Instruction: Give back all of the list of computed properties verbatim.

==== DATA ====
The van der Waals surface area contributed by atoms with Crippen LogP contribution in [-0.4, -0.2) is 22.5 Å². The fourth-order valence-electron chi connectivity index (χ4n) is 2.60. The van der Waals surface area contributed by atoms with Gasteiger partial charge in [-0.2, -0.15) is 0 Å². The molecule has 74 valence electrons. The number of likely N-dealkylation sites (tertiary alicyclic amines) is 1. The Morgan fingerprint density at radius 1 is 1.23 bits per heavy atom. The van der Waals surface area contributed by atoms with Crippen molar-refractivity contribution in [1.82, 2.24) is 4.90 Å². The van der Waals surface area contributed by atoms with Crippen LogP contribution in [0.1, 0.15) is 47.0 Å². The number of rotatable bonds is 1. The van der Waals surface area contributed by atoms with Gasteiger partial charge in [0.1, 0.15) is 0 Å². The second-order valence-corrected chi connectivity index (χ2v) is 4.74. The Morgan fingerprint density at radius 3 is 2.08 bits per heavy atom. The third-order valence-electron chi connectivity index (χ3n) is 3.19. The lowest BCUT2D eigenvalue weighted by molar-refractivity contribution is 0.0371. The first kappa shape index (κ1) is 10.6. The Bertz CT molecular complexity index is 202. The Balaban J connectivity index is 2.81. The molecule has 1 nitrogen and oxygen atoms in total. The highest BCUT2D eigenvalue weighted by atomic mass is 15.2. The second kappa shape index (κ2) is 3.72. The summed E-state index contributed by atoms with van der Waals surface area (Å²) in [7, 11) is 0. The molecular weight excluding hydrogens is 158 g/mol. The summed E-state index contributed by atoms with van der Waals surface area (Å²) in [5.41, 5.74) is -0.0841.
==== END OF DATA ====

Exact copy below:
The van der Waals surface area contributed by atoms with Crippen LogP contribution in [-0.4, -0.2) is 22.5 Å². The fourth-order valence-electron chi connectivity index (χ4n) is 2.60. The van der Waals surface area contributed by atoms with Gasteiger partial charge in [-0.2, -0.15) is 0 Å². The molecule has 74 valence electrons. The number of likely N-dealkylation sites (tertiary alicyclic amines) is 1. The Morgan fingerprint density at radius 1 is 1.23 bits per heavy atom. The van der Waals surface area contributed by atoms with Crippen molar-refractivity contribution in [1.82, 2.24) is 4.90 Å². The van der Waals surface area contributed by atoms with Crippen LogP contribution in [0.1, 0.15) is 47.0 Å². The number of rotatable bonds is 1. The van der Waals surface area contributed by atoms with Gasteiger partial charge in [0.1, 0.15) is 0 Å². The second-order valence-corrected chi connectivity index (χ2v) is 4.74. The Morgan fingerprint density at radius 3 is 2.08 bits per heavy atom. The third-order valence-electron chi connectivity index (χ3n) is 3.19. The lowest BCUT2D eigenvalue weighted by molar-refractivity contribution is 0.0371. The first kappa shape index (κ1) is 10.6. The Bertz CT molecular complexity index is 202. The Balaban J connectivity index is 2.81. The molecule has 1 nitrogen and oxygen atoms in total. The highest BCUT2D eigenvalue weighted by atomic mass is 15.2. The second kappa shape index (κ2) is 3.72. The summed E-state index contributed by atoms with van der Waals surface area (Å²) in [7, 11) is 0. The molecular weight excluding hydrogens is 158 g/mol. The summed E-state index contributed by atoms with van der Waals surface area (Å²) in [5.41, 5.74) is -0.0841.